Florida Southern athletic community weighs in on landmark union case

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Jonathan Dennis

Contributing Writer 

 

The amateur status of intercollegiate athletes is in jeopardy after a landmark ruling involving the Northwestern University football team’s desire to become a unionized labor force employed by the University was decided by the regional office of the National Labor Relations Board.

The NLRB ruled that the football team will be the first in the country to be unionized and the university has applied to the board for an appeal.

“Northwestern considers its students who participate in NCAA Division I sports, including those who receive athletic scholarships, to be students, first and foremost,”Alan Cubbage, the vice president of university relations for Northwestern said in his statement. “We believe that participation in athletic events is part of the overall educational experience for those students, not a separate activity.”

The decision, if it holds, could affect student-athletes across the country, including those here on Florida Southern’s campus.

The debate for giving student-athletes added benefits alongside scholarship money has been a heated issue that has gotten a considerable amount of national attention and many student-athletes playing for Florida Southern are in support of these added benefits.

“I think it’s something that’s quite tough for student athletes because they spend so much time whilst [training] here, it doesn’t always allow them to make income,”  Corey Mills, a freshman soccer player said. “Especially as an international student where we’re not allowed to work off-campus.”

Many students are in favor of added benefits for the amount of work they put in on and off their respective playing fields, balancing hours of practice and games with a full load of schoolwork.

However, the allocation of these benefits is one reason why some students are not entirely on board with the move from being amateur to professional student-athletes.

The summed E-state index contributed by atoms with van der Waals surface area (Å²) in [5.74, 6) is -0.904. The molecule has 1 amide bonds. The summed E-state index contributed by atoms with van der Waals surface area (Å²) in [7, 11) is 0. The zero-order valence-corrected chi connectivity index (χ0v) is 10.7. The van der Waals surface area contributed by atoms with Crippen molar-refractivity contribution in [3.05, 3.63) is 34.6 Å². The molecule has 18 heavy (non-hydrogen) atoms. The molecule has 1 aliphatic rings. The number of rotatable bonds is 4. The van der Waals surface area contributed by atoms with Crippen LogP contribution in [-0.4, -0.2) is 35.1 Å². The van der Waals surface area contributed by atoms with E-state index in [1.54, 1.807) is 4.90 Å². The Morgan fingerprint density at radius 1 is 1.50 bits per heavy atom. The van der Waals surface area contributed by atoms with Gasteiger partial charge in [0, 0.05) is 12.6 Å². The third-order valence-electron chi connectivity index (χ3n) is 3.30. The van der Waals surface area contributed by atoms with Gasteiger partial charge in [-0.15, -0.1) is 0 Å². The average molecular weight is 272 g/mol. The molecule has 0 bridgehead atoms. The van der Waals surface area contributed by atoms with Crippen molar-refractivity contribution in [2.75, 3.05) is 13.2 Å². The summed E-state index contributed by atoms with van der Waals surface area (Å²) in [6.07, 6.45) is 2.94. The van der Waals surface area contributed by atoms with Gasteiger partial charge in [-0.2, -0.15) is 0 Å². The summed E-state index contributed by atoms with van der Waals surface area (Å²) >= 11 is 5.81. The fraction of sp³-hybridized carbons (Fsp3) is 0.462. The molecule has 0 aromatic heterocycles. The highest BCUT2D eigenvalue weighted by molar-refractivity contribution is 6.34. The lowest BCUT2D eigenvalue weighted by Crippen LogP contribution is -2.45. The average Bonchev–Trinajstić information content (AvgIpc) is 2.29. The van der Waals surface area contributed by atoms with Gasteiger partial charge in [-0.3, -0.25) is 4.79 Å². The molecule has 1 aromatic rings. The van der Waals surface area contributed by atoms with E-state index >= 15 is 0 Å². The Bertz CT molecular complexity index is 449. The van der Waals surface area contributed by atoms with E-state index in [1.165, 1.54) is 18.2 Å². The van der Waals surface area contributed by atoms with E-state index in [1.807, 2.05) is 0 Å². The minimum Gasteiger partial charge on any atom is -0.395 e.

“Schools shouldn’t give the starters some benefits and not the non-starters. [All the athletes] are working just as hard,” Lauren Shlemon, a sophomore volleyball player said. “Each student-athlete’s needs are so personalized, I feel like benefits would be unreasonable for some.”

While the NLRB’s decision may affect Northwestern athletics, Florida Southern’s Athletic Director Pete Meyer says the effects won’t be felt in Lakeland anytime soon.

“I don’t see a change in the small college culture because [here] at Florida Southern we don’t make money, we lose money,” Meyer said. “Obviously our athletic program brings national acclaim but there’s no monetary value that can placed on that national acclaim per individual.”

Meyer went on to say that, when it comes to large money-making institutions, the players deserve a cut of that money.

However, the amount per athlete may be hard to place a specific amount if it is based on the athlete’s impact.

While nothing has been set in stone regarding this issue, many people feel like this is a step in the right direction for giving student-athletes what they deserve for all their hard work.

Northwestern’s appeal request is due April 9 and it is up to the NLRB to decide the amateur status of intercollegiate athletes.